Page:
However, it completely limits your speech to “Yes” or “No.” Any conversation beyond that is literally impossible. We’ve all heard the jokes, how dentists love to engage while their entire fist is in your mouth, but the rubber dam stays the whole time. Any questions/responses/cries for help will have to wait until the end.

Dr. P said, “Do you know what a bunsen burner is?”

I responded with “Mrmps,” aka “Yes.”

My brain responded with “Why, dear God, is he asking me if I know what a bunsen burner is?” Usually our conversations are teeth-related when the rubber dam is in place.

And then, lo and behold, a mini bunsen burner appeared on the tray beside his stool. Apparently, it was going to have an active role in my visit.

I’ve become accustomed to closing my eyes when the tools start to come toward my face, so I continued to listen as he described what he was doing, but firmly clamped my eyes shut. Dr. P asked if I was interested in all of this, and I replied with “Mrmps.”

Then he asked if I wanted the mirror.

I love ya, Dr. P, but that one got a firm “Nrmph, nrmph,” along with a shake of my head.

Eyes closed, I tried to remember the picture of the boats, and not focus on what I was really thinking.

I smelled something burning, and took a peek. He was holding a tool, possibly with some material on the tool, over the flame. I didn’t peek long enough to actually find out.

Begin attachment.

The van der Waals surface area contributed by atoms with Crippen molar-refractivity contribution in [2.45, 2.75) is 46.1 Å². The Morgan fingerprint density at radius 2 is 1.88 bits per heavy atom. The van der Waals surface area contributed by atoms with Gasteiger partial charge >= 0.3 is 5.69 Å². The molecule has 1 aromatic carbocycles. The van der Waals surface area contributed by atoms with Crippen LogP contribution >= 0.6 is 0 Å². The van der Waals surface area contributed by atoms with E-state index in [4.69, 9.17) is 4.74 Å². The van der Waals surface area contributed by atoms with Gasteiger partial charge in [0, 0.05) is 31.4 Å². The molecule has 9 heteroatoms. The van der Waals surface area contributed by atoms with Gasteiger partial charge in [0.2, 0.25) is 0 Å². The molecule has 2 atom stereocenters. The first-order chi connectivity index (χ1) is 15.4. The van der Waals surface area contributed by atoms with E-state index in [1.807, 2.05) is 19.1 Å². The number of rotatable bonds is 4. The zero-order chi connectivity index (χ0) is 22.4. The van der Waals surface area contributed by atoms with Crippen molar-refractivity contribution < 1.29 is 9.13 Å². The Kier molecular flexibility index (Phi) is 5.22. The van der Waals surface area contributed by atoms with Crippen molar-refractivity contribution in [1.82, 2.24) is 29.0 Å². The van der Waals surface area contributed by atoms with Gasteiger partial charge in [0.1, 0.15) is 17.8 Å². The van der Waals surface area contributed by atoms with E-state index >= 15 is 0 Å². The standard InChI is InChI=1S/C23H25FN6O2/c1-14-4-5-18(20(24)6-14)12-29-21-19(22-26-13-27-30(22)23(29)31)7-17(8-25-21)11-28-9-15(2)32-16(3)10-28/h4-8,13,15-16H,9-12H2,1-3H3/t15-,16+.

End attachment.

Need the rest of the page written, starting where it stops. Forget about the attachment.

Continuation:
The smell started to permeate my throat, and I felt the anxiety rise. I mentally scolded myself because I knew he was almost done, and I had only felt a little pain.

I un-clenched and gave myself a break. I thought of random moments in the day when I feel really good, then am overcome by a sharp, stabbing pain in my knee. Down my leg. Up my arm. In my head. Through my shoulder. It’s always a brief shriek of pain, lasting only seconds, but sometimes takes away my breath for just that moment.

But it always goes away. It leaves behind a constant ache, but I’ll take the ache over the stab.

That was when I knew why I always sat so rigidly in this chair. I was always waiting for the stab. But in waiting for the stab, I was contributing to the ache. I relaxed, yet again, and heard Dr. P say, “And we’re done!”

I opened my eyes and the flame was gone. In a brief flash, I thought of the people I know and know of that suffer from the illness I have. The ones who can’t get out of bed, can’t work, can’t meet their friends for coffee, can’t go on dates with their husbands, and can’t go alone to their dentist appointments.

So next time I feel that stab, I’ll try to remember it will soon fade to an ache. When I feel the ache, I’ll be grateful it’s not a stab.

And I’ll remember the bunsen burner, whose presence made me write this.